The difference in capacitor materials is like splitting hairs...but as legend goes, the only changes you hear are when you roll off the tone knob. You'll have to try it for yourself because I can't vouch for this whole PIO craze, even those who sell capacitors refuse to help in this matter.

Now, the value of the capacitor affects how much high frequencies are filtered. Keep in mind that when the tone knob is on 10, there is no difference.
Higher value capacitors cut more high frequencies, so when the tone knob is on 0, you'll get a very bassy sound.
Lower value capacitors cut less high frequencies, so you can guess what it does.

Les Pauls generally have .022 uF rated caps. Some players generally replace them for lower .010 uF rated caps because some don't like how dark the guitar sounds when the tone knob is on 0 to 3. They say it makes it makes the tone knob more "useful".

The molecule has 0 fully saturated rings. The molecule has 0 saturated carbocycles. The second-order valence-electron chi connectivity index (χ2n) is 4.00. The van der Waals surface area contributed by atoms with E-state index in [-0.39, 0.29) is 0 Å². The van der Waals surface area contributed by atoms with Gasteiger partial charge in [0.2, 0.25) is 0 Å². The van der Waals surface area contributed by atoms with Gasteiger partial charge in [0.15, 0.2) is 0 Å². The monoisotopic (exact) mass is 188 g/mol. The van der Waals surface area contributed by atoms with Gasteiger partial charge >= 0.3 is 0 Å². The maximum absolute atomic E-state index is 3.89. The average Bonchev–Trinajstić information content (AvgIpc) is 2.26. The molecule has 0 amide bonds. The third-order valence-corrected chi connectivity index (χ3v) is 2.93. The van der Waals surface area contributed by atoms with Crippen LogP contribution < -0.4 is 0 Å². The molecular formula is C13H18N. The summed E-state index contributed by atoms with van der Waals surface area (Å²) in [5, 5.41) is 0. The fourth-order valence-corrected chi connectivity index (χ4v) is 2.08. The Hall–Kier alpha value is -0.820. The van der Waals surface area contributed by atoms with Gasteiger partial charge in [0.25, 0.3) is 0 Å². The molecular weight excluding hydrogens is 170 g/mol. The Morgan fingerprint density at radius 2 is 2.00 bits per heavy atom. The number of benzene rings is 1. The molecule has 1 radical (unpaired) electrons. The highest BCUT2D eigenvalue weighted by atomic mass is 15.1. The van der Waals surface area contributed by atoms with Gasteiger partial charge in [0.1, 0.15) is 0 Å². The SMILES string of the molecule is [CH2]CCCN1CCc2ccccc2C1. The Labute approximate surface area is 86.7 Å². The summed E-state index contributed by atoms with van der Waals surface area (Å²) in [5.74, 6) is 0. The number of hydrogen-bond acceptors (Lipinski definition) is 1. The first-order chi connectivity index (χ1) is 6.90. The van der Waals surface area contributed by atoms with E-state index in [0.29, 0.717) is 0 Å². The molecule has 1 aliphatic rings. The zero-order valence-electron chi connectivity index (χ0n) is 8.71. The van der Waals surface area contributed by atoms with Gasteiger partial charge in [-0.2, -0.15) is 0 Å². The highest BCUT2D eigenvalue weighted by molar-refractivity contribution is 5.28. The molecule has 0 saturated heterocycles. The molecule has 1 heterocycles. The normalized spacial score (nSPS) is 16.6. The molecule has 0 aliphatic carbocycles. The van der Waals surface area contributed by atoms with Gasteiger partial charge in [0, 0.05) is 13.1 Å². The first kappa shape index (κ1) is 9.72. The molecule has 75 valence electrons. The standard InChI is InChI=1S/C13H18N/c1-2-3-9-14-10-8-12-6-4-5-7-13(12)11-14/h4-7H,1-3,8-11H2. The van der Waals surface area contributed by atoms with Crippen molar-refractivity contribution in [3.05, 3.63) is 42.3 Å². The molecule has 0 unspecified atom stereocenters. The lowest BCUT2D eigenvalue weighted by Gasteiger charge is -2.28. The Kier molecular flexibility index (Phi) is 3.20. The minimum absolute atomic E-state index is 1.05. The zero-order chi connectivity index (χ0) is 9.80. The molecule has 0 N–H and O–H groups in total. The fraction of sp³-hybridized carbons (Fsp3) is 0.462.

richedie

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Well I play most of my time with tone and volume on ten! I tried PIO caps and thought they were the same as the ceramics.
 

Indyclone

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hell... you might as well wire your pickups from the switch directly to the output jack. Pots and caps only get in the way of good tone. :)
 

cynic79

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Well I play most of my time with tone and volume on ten! I tried PIO caps and thought they were the same as the ceramics.